America suffers from more violence than other developed nations, especially gun violence due to America's ridiculous gun laws that serve to maximize gun manufacturer profits under the guise of 2nd Amendment liberties. But, as a piece in the Los Angeles Times argues, the main underlying source of violence in America is men - or at lease those who cling to the most toxic aspects of what is deemed to be acceptable masculinity. If we want to reduce violence, many, any men could stand to undergo some feminization. Until America recognizes that the so-called "macho male" is a toxic danger and steps are taken to change the cultural dynamic, things likely will not improve for the batter. Here are column excerpts:
In the wake of the Orlando, Fla., shooting, some conservative politicians called for the use of the term “radical Islam” to label the violent movement with which Omar Mateen identified himself. In the wake of the police shootings of Alton Sterling and Philando Castile, many called for a review of violence by law enforcement against black Americans.And after Dallas, some piled on the Black Lives Matter movement, suggesting that the gunman was spurred to murder because he’d made reference to the group. Others use the term “black-on-black violence” to refer to the killings of poor black Americans in their communities, playing into what author Ta-Nehisi Coates has labeled “the enduring myth of black criminality.”
What we don’t talk about is how the greatest predictor of violence isn’t religion, occupation or race. It’s gender.
In the United States, 98% of those who commit mass shootings are male; 98% of the officers who have shot and killed civilians are male; 90% of those who commit homicide by any means are male; and 80% of those arrested for all violent crimes — murder and non-negligent manslaughter, forcible rape, robbery and aggravated assault — are male.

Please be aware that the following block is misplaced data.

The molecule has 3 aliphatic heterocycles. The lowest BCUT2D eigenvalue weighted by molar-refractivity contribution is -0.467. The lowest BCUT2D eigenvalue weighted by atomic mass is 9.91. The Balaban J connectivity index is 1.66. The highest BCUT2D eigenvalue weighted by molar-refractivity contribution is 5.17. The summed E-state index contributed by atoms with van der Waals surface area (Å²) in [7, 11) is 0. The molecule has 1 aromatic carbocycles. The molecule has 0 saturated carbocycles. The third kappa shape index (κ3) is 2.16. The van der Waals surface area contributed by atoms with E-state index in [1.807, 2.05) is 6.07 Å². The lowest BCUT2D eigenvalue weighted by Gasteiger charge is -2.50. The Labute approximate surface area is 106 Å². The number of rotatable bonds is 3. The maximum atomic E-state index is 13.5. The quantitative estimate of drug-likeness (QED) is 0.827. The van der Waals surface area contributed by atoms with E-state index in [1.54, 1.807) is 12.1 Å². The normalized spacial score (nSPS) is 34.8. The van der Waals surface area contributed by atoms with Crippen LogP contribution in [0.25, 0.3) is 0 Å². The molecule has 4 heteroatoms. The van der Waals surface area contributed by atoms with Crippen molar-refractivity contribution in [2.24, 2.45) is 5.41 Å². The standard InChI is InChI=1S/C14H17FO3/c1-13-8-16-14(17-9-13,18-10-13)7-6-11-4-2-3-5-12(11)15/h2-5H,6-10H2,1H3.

If women are less likely to kill strangers, could increasing the number of women on the police force reduce officer-involved killings? A 2002 study by the National Center for Women and Policing shows that, although women comprise 12.7% of sworn police personnel in urban centers, only 5% of citizen complaints for excessive force involve female police officers. The average male officer is two to three times more likely to be named in an excessive force complaint.
It’s a significantly under-studied area — which is why it’s so crucial to talk about the role men play in America’s epidemic of violence. We need serious, current research in order to understand why male police officers are more violent in their interactions with citizens and how the culture of policing can be changed.
There are myriad theories as to why men are nearly 50 times more likely to commit murder than women. Some neuroscientists say testosterone is directly connected to aggression and competition, attitudes that are correlated with violence. . . . . Some psychotherapists have argued that men are raised to suppress vulnerable emotions, which leads them to become overwhelmed and express pain physically rather than verbally.
[I]f physicality alone, rather than brain chemistry or socialization, were the reason that men kill at a much higher rate than women, then we would expect guns to be a leveling technology. The statistics, however, do not bear this out. From 1980 to 2014, the gender gap in gun ownership closed by 17%. Yet the rates at which men and women kill have remained relatively stable.